The rape and murder of women and children should be declared a national disaster.  The call was made at a protest march by the Western Cape United Safety Front in Cape Town on Wednesday.

The newly established organisation brings together various civic groupings to engage government on the scourge of violence, crime and gangsterism in the province.

Fed up, tired and desperate for change, various organisations including churches and Non-Governmental Organisations gathered under the banner of the Western Cape United Safety Front.

Their aim is to bring together organisations to find solutions to crime and violence. “Only through being united in our numbers we will be able to muster enough to engage government because they are the centre of power and we need to engage government so we’re looking at forming this united front and speaking from one voice and not being divided by crime and violence in our communities,” says organiser John Cloete.

Marching to Parliament, the protesters demanded an end to gang violence and the implementation of a Children’s Commissioner.

“There are 40 000 women in the last financial year that reported rape, now let me give you the true stats.  Only one out of 9 women report rape so if you take 8 times 40 000, 320 000 women never reported rape, you know why…because she wore a burka and the baby wore a nappy and granny was sick and then they raped her.  So let me tell the national government, Honourable Cyril Ramaphosa we do not want to come to your fancy summit in Jo’burg, come to Cape Flats, the women leaders of the Cape Flats are here,” urges NGO’s Philisa Abafazi’s Lucina Evans.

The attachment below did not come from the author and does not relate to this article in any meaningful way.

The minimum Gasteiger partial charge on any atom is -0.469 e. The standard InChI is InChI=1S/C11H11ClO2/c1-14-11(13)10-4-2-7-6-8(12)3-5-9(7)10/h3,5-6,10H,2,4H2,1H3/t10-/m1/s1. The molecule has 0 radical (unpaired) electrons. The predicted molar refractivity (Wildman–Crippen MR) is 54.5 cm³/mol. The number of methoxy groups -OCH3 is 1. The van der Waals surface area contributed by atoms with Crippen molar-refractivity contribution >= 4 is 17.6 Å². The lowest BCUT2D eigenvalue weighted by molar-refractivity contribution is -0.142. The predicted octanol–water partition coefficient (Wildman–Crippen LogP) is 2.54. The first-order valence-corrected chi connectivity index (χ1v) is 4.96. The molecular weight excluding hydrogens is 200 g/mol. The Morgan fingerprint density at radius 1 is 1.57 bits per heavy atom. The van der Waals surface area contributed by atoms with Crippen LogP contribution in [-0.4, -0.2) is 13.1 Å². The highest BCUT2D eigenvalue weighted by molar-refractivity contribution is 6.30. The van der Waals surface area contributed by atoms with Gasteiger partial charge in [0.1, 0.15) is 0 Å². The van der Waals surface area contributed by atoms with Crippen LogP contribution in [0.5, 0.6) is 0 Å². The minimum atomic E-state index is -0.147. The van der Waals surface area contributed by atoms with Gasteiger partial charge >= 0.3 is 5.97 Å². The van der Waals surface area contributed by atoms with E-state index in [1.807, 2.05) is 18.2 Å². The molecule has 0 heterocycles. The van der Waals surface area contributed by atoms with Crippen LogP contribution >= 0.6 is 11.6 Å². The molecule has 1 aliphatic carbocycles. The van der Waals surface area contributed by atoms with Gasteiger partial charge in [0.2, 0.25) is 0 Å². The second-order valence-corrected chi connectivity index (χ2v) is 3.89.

The group also handed over memorandums to the police and the Cape Chamber of Commerce at the provincial legislature.

“Each and every day our members are being mugged, robbed and killed as they go to the taxis or when they go to the bus stops to take transport to come to work. We are calling on government to make it a point to begin to listen to us as a society, “says Congress of South African Trade Unions’ Motlatsi Tsubane.

African Progressive Movement Youth leader Ravon Nobel says, “Because of the divisions in the older generations the youth has followed the same path and as the youth I feel we should stand together and we can call out these gangsters because it’s our friends that are being murdered, it is our little brothers and sisters that we need to bury, so we need to stand together.”

Both provincial and national government were given 14 days to respond to the demands.